Is a marriage
in Cessna's future?
Cessna Aircraft Company has been showing an increasingly loving relationship with the Germany’s Thielert Aircraft Engines GmbH, because Thielert's diesel GA engines represent the best look at our Jet-A powered future. And with pressures always increasing that good ol' 100LL may go the way of the dinosaurs that fossilized theirselves to create the fuel, I believe Jet-A will one day be the solution to solidifying our GA fuel supply.
And it looks like Cessna might agree, because last week they announced it has reached an agreement to “collaborate on future programs” centered on the Thielert diesel engine. Details are scheduled to be announced later this year.
There have already been a couple of hints that Cessna sees diesel power as GA's future. You can now get Van Bortel Cessna in Texas to install an STC'ed Thielert Centurion engine in brand new Skyhawks, and there have been plenty of rumors floated that Cessna's new NGP (next-generation piston) will end up with a Thielert under the cowl right from the factory.
Both Thielert and Cessna have came out with glowing quotes for one another, proof that their marriage is all but consummated:
From Cessna: “We think the Thielert engine may provide a very worthwhile power option for many of our customers since it runs on jet fuel and diesel,” said Cessna Vice President, Worldwide Propeller Aircraft Sales John Doman. “We have had discussions with Frank Thielert and his group for some time, and we think the time is right to move forward.”Thielert's line of diesel GA engines do make a lot of sense on paper, and have proven to be quite a performer when hung as standard equipment on Diamond's DA-42 twin, and as a retrofit on a number of popular GA airframes. The Centurion engines feature low fuel consumption, electronic engine control systems, and improved hot-and-high engine performance.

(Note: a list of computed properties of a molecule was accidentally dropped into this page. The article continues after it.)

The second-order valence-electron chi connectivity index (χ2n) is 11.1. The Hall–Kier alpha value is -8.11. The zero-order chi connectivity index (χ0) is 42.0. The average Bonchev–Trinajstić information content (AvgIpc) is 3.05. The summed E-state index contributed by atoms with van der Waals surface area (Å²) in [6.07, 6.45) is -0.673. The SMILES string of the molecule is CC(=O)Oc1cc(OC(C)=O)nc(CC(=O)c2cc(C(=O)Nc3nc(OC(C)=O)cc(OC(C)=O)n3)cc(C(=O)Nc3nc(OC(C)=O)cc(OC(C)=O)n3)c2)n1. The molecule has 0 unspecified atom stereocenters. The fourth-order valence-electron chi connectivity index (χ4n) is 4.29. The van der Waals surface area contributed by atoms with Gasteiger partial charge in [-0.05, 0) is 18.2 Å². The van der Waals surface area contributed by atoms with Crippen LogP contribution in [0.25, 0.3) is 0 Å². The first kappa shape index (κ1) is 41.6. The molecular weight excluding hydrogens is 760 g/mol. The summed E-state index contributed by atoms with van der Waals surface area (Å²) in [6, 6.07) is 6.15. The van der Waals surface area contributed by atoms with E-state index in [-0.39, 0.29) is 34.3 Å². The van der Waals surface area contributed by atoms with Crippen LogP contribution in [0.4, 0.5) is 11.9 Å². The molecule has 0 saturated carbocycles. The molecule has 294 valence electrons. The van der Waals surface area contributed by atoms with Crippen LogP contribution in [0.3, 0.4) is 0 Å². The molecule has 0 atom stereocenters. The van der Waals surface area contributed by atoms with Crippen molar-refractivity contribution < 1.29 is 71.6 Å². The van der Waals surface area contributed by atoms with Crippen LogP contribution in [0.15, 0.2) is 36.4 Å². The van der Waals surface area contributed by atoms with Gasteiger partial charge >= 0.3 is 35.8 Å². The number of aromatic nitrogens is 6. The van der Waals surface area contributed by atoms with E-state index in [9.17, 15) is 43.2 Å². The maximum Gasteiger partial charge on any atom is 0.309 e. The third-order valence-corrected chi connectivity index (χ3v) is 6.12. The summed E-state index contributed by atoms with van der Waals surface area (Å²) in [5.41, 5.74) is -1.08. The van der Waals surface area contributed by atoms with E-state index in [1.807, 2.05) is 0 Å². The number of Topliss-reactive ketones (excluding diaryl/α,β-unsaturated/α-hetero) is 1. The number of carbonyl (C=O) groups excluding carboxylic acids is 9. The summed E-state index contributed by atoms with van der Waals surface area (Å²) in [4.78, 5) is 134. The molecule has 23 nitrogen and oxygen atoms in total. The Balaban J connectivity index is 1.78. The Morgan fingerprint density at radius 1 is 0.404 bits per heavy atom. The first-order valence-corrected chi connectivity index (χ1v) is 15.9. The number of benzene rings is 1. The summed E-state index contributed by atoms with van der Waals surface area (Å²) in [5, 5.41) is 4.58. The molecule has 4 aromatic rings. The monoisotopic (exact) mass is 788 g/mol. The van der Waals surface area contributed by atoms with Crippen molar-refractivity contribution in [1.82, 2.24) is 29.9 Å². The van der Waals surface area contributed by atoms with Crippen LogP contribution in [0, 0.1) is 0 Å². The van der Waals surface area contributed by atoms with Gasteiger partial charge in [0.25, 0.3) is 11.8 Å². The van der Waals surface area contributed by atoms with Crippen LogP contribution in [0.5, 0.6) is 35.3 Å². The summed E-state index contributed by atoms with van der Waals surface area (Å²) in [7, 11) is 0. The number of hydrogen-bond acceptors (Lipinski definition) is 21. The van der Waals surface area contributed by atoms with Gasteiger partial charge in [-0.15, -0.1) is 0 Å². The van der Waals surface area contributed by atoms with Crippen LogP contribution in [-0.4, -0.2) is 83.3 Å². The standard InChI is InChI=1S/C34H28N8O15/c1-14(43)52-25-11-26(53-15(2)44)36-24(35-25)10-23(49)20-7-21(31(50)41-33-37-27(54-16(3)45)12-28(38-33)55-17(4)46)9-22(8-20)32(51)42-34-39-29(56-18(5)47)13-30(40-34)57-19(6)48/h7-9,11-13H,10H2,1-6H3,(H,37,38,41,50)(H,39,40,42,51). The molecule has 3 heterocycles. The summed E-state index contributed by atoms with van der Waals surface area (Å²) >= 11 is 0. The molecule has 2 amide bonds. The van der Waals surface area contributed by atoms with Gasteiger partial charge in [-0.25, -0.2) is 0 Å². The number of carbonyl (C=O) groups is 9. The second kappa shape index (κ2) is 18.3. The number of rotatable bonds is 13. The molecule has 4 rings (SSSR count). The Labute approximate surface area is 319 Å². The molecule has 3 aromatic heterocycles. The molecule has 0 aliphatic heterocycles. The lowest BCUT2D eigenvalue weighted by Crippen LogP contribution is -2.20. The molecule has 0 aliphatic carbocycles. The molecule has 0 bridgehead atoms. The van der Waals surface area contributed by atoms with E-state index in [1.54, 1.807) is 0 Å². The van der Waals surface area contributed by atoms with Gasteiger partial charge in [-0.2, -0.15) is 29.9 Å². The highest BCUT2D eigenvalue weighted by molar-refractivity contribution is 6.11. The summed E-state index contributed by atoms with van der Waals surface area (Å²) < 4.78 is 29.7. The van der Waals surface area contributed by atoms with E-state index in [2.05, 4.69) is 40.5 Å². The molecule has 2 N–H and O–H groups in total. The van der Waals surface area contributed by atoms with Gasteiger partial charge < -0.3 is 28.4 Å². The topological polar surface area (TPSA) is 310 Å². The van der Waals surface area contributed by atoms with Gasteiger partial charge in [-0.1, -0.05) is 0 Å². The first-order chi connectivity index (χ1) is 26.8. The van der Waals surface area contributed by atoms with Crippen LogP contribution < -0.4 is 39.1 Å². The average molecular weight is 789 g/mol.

From Thielert: “We have a number of products that are of interest to Cessna and we are excited to be moving forward in our relationship,” said Frank Thielert, CEO of Thielert Aircraft Engines GmbH. “The benefits are documented, so we have great confidence the customers of Cessna would be pleased with the savings and reliability.”
I personally love the idea of Jet-A power in a GA plane. Some day, years from now, when I am old and even more gray then I am now, I will sit my great-great grandchild on my lap, and tell the story of “back in the day”...in a decade called the '90s long ago, when you actually had to apply something called “carb heat” to keep ice from forming on a long-forgotten GA engine device called a carburetor. I will explain that on a long taxi out, pilots would have to keep something called “spark plugs” from fouling. The young one on my lap will look up with inquisitive eyes and ask ”Doodah – that seems to be my assigned grandpa name – why didn't those old planes just have diesel engines like all the planes have today?”
“Some did,” I will answer, “they were called Cessna NGPs.”